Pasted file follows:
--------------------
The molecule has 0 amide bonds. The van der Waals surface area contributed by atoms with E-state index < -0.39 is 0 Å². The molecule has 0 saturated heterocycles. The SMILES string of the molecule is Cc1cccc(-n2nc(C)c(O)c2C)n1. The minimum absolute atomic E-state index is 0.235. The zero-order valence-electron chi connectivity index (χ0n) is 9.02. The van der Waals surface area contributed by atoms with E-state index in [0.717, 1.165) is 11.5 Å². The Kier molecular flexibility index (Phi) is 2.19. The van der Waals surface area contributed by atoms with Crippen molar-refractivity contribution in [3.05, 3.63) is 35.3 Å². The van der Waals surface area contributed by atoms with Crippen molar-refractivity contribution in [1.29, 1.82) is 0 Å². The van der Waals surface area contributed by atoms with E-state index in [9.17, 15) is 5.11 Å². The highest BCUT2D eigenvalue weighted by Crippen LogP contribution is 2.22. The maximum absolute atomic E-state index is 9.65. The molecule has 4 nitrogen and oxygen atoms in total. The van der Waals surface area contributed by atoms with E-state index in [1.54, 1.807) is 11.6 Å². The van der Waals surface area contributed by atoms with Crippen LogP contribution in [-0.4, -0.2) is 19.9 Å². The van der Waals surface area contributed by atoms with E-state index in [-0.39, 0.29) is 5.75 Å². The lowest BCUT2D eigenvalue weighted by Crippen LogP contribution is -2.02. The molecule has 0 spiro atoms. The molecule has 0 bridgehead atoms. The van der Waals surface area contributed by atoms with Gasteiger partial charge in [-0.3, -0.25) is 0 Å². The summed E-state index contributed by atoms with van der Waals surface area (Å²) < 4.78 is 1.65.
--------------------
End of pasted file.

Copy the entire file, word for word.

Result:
The molecule has 0 amide bonds. The van der Waals surface area contributed by atoms with E-state index < -0.39 is 0 Å². The molecule has 0 saturated heterocycles. The SMILES string of the molecule is Cc1cccc(-n2nc(C)c(O)c2C)n1. The minimum absolute atomic E-state index is 0.235. The zero-order valence-electron chi connectivity index (χ0n) is 9.02. The van der Waals surface area contributed by atoms with E-state index in [0.717, 1.165) is 11.5 Å². The Kier molecular flexibility index (Phi) is 2.19. The van der Waals surface area contributed by atoms with Crippen molar-refractivity contribution in [3.05, 3.63) is 35.3 Å². The van der Waals surface area contributed by atoms with Crippen molar-refractivity contribution in [1.29, 1.82) is 0 Å². The van der Waals surface area contributed by atoms with E-state index in [9.17, 15) is 5.11 Å². The highest BCUT2D eigenvalue weighted by Crippen LogP contribution is 2.22. The maximum absolute atomic E-state index is 9.65. The molecule has 4 nitrogen and oxygen atoms in total. The van der Waals surface area contributed by atoms with E-state index in [1.54, 1.807) is 11.6 Å². The van der Waals surface area contributed by atoms with Crippen LogP contribution in [-0.4, -0.2) is 19.9 Å². The van der Waals surface area contributed by atoms with E-state index in [-0.39, 0.29) is 5.75 Å². The lowest BCUT2D eigenvalue weighted by Crippen LogP contribution is -2.02. The molecule has 0 spiro atoms. The molecule has 0 bridgehead atoms. The van der Waals surface area contributed by atoms with Gasteiger partial charge in [-0.3, -0.25) is 0 Å². The summed E-state index contributed by atoms with van der Waals surface area (Å²) < 4.78 is 1.65.